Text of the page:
National briefs: Fort Hood case benefits pushed

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WASHINGTON -- Convicted Fort Hood shooter Maj. Nidal Hasan's guilty verdict and death sentence last week mean a new chapter for his victims, say Texas lawmakers, who will announce Monday a new push for increased benefits and recognition through the Purple Heart medal and its civilian equivalent.

Three Texas Republican lawmakers -- Sen. John Cornyn and Reps. John Carter and Roger Williams -- have been battling the military's classification of the Nov. 5, 2009, shootings that killed 13 and wounded more than 30 as "workplace violence."

On Monday, they will be in Killeen, Texas, site of the trial, to present their legislation, the Honoring the Fort Hood Heroes Act, that would give the military and civilian victims of the attack the same treatment as the Sept. 11, 2001, terrorist attack victims. If enacted by Congress, they would become eligible for the military's Purple Heart Award or the Department of Defense's civilian equivalent.

Cheneys battle over gays

WASHINGTON -- Mary Cheney, the younger sister of Liz Cheney, a Wyoming Senate candidate, sharply criticized her sister's stance on same-sex marriage and urged her own Facebook friends to share the message.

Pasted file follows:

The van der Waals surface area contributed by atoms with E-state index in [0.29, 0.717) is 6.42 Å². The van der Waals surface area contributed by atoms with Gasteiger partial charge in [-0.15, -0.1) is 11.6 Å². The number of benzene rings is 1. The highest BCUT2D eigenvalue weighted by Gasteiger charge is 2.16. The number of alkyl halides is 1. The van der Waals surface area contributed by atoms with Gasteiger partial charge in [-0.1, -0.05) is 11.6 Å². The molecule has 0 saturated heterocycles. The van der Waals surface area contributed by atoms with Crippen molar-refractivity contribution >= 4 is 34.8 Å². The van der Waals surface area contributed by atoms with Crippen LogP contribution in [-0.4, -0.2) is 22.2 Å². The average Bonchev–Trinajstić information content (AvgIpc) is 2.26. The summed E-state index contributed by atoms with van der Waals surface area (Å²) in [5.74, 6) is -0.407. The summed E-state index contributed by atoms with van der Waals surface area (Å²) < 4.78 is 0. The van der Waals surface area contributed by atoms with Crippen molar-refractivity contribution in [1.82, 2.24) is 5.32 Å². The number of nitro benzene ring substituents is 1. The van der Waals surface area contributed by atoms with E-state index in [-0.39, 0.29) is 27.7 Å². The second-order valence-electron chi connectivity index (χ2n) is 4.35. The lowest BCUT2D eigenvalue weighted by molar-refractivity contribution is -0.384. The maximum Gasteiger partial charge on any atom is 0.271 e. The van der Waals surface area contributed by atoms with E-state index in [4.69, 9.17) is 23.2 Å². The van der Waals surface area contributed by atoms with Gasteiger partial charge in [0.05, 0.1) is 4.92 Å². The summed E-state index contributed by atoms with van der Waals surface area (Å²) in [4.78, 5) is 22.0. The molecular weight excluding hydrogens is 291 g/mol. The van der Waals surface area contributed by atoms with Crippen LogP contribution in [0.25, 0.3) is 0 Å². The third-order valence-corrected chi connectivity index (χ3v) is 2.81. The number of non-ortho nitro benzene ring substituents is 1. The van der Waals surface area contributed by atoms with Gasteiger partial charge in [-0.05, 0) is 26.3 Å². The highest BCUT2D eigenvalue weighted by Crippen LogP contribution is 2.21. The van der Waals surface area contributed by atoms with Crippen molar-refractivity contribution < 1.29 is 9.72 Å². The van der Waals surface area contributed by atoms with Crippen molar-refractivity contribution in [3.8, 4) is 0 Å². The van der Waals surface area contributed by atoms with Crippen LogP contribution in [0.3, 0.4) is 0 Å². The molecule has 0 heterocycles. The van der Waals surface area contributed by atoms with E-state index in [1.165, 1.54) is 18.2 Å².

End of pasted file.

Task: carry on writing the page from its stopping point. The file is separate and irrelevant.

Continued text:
Posting on Facebook on Friday evening, Mary Cheney, who is gay and married her longtime partner last year, wrote: "For the record, I love my sister, but she is dead wrong on the issue of marriage."

Their father, former Vice President Dick Cheney, supports same-sex marriage.

Earlier Friday, Liz Cheney revealed her position on same-sex marriage, a topic she has kept relatively quiet about since declaring her candidacy in July against incumbent Sen. Mike Enzi, R-Wyo.

"I am not pro-gay marriage," Liz Cheney said in a statement responding to an apparent push poll against her in Wyoming. "I believe the issue of marriage must be decided by the states, and by the people in the states, not by judges and not even by legislators, but by the people themselves."

Chinese poultry OK'd

WASHINGTON -- The Agriculture Department on Friday approved four Chinese poultry processors to begin shipping a limited amount of meat to the United States, a move that is likely to add to the debate over food imports.

Initially, the companies will be allowed to export only cooked poultry products from birds raised in the United States and Canada. But critics predicted that the government would eventually expand the rules, so that chickens and turkeys bred in China could end up in the U.S. market.

Earthquake in Aleutians

ANCHORAGE, Alaska -- Dozens of noticeable aftershocks above magnitude 4.0 are expected in the remote Aleutian Island region off Alaska in the days and weeks following a major 7.0 earthquake, Michael West, the Alaska state seismologist, said Saturday.

A dozen measurable aftershocks have already hit the region since Friday's quake.



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